Choreographer Xander Parish takes a psychological approach to the notion of Chrysalis. Shot in both Moscow and St Petersburg, a dancer who has lost meaning in his life wanders through these cities seeking some kind of sanity or purpose. in the time of the pandemic, he is barred from the stage. He has lost purpose, and feels he has lost his very self. The music by Tom Carr evokes the feeling of being trapped: it is minimalist phase music, which begins with the marimba and bass together beating a driving rhythm. The rhythm is a force outside of the dancer; it is beyond his control, and yet he must move to it. The film develops by showing the mind of the dancer as he frantically tries to remember how else in his life he has derived meaning--he remembers dancing, training, his family and early childhood… Finally a moment of transition happens. He encounters another dancer, a woman. Neither can dance on a stage, but they break into a solemn dance in the streets together, which then becomes joyous and almost frenzied. This film should evoke a sense of surprise: finding joy in unexpected places when the normal sources have run dry.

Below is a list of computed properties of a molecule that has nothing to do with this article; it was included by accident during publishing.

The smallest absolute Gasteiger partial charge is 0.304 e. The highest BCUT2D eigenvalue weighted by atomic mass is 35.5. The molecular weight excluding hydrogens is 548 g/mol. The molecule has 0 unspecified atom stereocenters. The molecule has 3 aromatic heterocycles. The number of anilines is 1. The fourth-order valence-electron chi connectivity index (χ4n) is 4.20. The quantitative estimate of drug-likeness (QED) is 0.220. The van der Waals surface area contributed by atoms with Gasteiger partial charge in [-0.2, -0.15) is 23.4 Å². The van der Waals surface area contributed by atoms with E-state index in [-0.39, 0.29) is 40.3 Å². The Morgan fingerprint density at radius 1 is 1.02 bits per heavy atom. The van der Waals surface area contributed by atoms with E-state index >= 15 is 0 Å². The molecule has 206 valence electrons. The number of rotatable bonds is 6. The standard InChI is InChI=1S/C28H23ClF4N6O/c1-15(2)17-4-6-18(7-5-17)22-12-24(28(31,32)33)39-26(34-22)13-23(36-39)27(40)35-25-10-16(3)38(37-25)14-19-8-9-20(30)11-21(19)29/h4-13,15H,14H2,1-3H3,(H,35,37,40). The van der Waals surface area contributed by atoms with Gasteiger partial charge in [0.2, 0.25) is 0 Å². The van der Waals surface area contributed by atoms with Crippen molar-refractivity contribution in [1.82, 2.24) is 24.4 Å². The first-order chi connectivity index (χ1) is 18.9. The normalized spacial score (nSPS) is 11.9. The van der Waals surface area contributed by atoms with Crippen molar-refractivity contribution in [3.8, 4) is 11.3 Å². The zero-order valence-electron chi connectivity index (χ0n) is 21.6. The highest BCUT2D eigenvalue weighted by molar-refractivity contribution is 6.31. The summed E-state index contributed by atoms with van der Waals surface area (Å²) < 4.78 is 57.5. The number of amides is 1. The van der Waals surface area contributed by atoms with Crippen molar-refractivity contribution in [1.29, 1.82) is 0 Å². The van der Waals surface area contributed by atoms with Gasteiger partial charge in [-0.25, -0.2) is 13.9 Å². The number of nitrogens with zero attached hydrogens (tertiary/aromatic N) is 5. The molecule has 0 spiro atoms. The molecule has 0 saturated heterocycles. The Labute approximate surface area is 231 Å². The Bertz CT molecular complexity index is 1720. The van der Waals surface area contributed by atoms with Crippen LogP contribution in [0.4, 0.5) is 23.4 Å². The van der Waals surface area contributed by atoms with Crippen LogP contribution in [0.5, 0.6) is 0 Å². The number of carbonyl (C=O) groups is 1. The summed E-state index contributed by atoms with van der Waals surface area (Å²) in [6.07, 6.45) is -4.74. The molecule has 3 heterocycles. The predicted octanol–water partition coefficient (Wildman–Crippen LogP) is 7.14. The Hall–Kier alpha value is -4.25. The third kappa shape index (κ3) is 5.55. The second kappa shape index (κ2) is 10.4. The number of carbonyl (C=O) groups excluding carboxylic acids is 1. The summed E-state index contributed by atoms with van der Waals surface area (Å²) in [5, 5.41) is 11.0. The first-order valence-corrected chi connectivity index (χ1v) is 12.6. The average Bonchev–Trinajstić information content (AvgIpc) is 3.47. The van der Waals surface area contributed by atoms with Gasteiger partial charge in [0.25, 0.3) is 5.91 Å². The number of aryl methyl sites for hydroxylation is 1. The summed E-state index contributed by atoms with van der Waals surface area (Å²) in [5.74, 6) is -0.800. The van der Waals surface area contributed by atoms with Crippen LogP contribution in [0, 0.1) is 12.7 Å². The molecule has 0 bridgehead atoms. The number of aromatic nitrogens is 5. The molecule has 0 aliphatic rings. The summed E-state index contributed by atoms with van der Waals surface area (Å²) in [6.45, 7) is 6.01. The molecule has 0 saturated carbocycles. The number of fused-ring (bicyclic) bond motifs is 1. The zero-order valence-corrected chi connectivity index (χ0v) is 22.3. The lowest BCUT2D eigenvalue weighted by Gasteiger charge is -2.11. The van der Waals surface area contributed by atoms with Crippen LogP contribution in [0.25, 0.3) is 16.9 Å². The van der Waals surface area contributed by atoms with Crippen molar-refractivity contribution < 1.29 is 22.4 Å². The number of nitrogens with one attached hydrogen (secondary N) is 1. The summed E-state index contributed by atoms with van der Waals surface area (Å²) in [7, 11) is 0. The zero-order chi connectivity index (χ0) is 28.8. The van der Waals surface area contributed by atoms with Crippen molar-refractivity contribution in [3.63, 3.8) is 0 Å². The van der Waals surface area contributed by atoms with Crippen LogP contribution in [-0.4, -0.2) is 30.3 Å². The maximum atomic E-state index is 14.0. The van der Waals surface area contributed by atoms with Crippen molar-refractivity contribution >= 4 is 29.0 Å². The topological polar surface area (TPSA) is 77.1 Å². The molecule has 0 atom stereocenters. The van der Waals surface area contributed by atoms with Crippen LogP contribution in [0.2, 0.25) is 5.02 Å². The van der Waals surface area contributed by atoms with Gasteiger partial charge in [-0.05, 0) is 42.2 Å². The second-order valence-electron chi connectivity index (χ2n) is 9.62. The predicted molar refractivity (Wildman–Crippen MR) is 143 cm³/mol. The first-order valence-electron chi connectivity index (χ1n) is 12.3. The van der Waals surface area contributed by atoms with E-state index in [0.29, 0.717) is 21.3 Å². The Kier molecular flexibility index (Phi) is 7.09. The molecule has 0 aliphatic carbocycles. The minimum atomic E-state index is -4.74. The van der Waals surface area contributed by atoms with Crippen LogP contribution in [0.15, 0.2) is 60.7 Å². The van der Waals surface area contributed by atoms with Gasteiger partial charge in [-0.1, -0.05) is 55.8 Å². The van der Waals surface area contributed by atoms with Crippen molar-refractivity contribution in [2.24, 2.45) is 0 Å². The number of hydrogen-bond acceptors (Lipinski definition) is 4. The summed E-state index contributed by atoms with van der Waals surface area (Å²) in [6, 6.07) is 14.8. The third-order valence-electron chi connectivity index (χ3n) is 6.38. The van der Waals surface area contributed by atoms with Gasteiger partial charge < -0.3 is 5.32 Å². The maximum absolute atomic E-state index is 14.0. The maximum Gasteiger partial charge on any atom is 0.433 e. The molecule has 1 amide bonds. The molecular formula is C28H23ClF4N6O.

Xander Parish OBE is a multi-award winning British dancer and choreographer who joined the Mariinsky Ballet in 2010, where he was promoted to Principal Dancer in 2017. He has danced roles such as Prince Siegfried in Swan Lake, Romeo in Romeo and Juliet, and the Nutcracker Prince, and has toured extensively with the Mariinsky Ballet, including performances in Canada, China, Latvia, Spain, Mexico, the UAE, the USA, and the UK. He has won the Taglioni Award for Best Young Male Dancer in 2014, and Britain’s National Dance Award for Outstanding Male Performance in 2015. He was awarded an OBE in 2019 for services to dance and to cultural relations between Britain and Russia.
Tom Carr is a British composer whose compositions have been performed in venues such as Westminster Abbey, Tate Modern, and the Royal Albert Hall, as well as at Oxford’s Holywell Music Room and Jacqueline du Pre Music Hall. Tom studied music at St Hilda’s College, Oxford, where he was taught composition by Martyn Harry and Eugene Birman. Prior to university he took lessons under John Cooney at the Royal Academy of Music Junior Department. During his final year there he won the Gareth Walters Composition Prize for his orchestral piece ‘Tectonics’. In 2016 he joined the National Youth Orchestra as a composer.
Alex van Leeuwen
Oxford Alternative Orchestra
Director of Photography
Music Recording and Mixing